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Is the Jump Box Obsolete?

By Andy Oram
January 10, 2014

With compliance becoming an ever-increasing priority and hybrid infrastructures becoming the norm, many traditional IT practices must evolve or die. Perhaps a widely used practice that hasn’t kept up with the evolution of compliance requirements in increasingly hybrid environments is …

Four short links: 27 November 2013

By Nat Torkington
November 27, 2013

CT Scanning and 3D Printing for Paleo (Scientific American) — using CT scanners to identify bones still in rock, then using 3D printers to recreate them. (via BoingBoing) Growing the Use of Drones in Agriculture (Forbes) — According to Sue …

New hope for the vision of metropolitan regionalism

By Ezra Haber Glenn
November 19, 2013

Editor’s note: this post originally appeared on Glenn’s CityState blog. This version has been lightly edited. Others have written — and I’m sure will continue to write — with enthusiasm and hyperbole about the ways that new web portals and …

Four short links: 17 September 2013

By Nat Torkington
September 17, 2013

Quark — a web browser with a formally-proven kernel. High-Assurance Base64 — formally verified C implementation of Base64. z3 — fast theorem prover from Microsoft Research. libphenom (GitHub) — Facebook’s open sourced eventing framework. (High-scalability, natch)

Four short links: 13 August 2010

By Nat Torkington
August 13, 2010

The Myth of Scientific Literacy -- I'd love it if there was a simple course we could send our elected officials on which would guarantee future science policy would be reliably high quality. Being educated in science (or even "about science") isn't going to do it. It's social connections that will. We need to keep our elected officials honest,...

Four short links: 25 May 2010

By Nat Torkington
May 25, 2010

Lending Merry-Go-Round -- these guys have been Australia's sharpest satire for years, filling the role of the Daily Show. Here they ask some strong questions about the state of Europe's economies ... (via jdub on Twitter) What's Powering the Guardian's Content API -- Scala and Solr/Lucene on EC2 is the short answer. The long answer reveals the details of...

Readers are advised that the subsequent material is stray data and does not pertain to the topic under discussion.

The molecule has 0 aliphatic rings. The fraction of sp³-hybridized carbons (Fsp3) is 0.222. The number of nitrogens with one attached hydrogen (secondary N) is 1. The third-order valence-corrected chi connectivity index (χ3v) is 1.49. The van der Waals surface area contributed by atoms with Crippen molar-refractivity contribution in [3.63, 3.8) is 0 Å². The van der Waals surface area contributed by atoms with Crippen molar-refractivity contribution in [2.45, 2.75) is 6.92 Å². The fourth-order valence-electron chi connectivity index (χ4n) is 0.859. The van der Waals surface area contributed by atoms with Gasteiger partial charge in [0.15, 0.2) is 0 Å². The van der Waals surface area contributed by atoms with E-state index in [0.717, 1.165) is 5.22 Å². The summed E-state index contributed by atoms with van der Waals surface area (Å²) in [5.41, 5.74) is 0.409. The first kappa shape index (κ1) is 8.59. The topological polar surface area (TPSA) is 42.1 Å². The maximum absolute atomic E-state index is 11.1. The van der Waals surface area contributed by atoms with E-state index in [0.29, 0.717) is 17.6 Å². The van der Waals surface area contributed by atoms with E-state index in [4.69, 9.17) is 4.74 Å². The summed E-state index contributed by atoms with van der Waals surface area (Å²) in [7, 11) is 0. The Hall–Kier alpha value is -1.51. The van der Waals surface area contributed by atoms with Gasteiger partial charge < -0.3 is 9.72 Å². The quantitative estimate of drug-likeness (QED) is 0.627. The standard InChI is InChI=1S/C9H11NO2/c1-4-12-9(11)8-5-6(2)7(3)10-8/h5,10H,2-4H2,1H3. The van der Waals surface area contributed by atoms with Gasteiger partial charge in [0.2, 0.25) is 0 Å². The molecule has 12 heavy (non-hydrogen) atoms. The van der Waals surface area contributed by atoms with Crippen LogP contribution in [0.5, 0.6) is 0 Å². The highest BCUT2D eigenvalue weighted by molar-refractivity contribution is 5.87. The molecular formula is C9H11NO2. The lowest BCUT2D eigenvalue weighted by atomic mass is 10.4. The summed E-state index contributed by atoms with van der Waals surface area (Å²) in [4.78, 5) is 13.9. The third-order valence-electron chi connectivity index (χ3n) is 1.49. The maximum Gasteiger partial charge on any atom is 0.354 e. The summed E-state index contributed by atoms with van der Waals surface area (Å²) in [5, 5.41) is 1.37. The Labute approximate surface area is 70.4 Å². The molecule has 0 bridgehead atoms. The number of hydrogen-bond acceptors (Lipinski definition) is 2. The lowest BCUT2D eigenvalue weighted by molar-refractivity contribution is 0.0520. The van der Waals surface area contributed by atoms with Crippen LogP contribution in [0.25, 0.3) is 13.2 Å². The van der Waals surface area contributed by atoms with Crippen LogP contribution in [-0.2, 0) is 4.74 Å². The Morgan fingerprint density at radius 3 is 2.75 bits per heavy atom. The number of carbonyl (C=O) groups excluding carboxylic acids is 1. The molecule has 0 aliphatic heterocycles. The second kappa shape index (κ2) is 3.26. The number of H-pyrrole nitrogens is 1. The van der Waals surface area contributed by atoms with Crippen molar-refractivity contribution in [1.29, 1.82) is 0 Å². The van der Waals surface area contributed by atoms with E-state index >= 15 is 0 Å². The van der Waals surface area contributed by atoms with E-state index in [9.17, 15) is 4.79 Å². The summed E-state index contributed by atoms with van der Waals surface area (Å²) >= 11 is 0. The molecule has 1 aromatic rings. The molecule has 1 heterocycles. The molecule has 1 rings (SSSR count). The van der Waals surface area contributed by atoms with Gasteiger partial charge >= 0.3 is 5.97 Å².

Four short links: 20 January 2010

By Nat Torkington
January 20, 2010

Governmental Open Source Software Policies: Brazil Experience (World Bank) -- the slides give the gist, and the range of places in which open source is being used in Brazil is quite staggering: digital TV middleware, sewage management systems, local government management systems. (via lhawthorn on Twitter) Bucardo -- PostgreSQL master/slave replication system. (via Selena Deckelmann) Learning from 10 Years...

Four short links: 9 July 2009

By Nat Torkington
July 8, 2009

Ten Rules That Govern Groups -- valuable lessons for all who would create or use social software, each backed up with pointers to the social science study about that lesson. Groups breed competition: While co-operation within group members is generally not so much of a problem, co-operation between groups can be hellish. People may be individually co-operative, but once...

Announcing: Spike Night at Velocity

Announcing: Spike Night at Velocity
By Scott Ruthfield
June 19, 2009

Guest blogger Scott Ruthfield is a Program Committee member of the O'Reilly Velocity: Web Performance & Operations Conference.  Web Operations is not for the casual observer: it's for a particular kind of adrenaline junkie that's motivated by graphs and servers spinning out of control.  Jumping in, on-your-feet analysis, and experience-based-experimentation are all part of solving new problems caused by unexpected user and machine behavior,...

A Quick Look at Amazon CloudWatch, Load Balancing, and Auto-Scaling

By George Reese
June 1, 2009

Amazon recently made available to the public three new services that will have a huge impact on the way people architect systems to be deployed in the Amazon cloud. I have put together my first look thoughts on these new offerings.

On Why I Don't Like Auto-Scaling in the Cloud

By George Reese
December 6, 2008

Cloud environments like Amazon EC2 have the ability to dynamically add and remove capacity based on your actual demand. Some tools extend this capability into auto-scaling. Auto-scaling, however, can be dangerous and often serves as a crutch for poor capacity planning.


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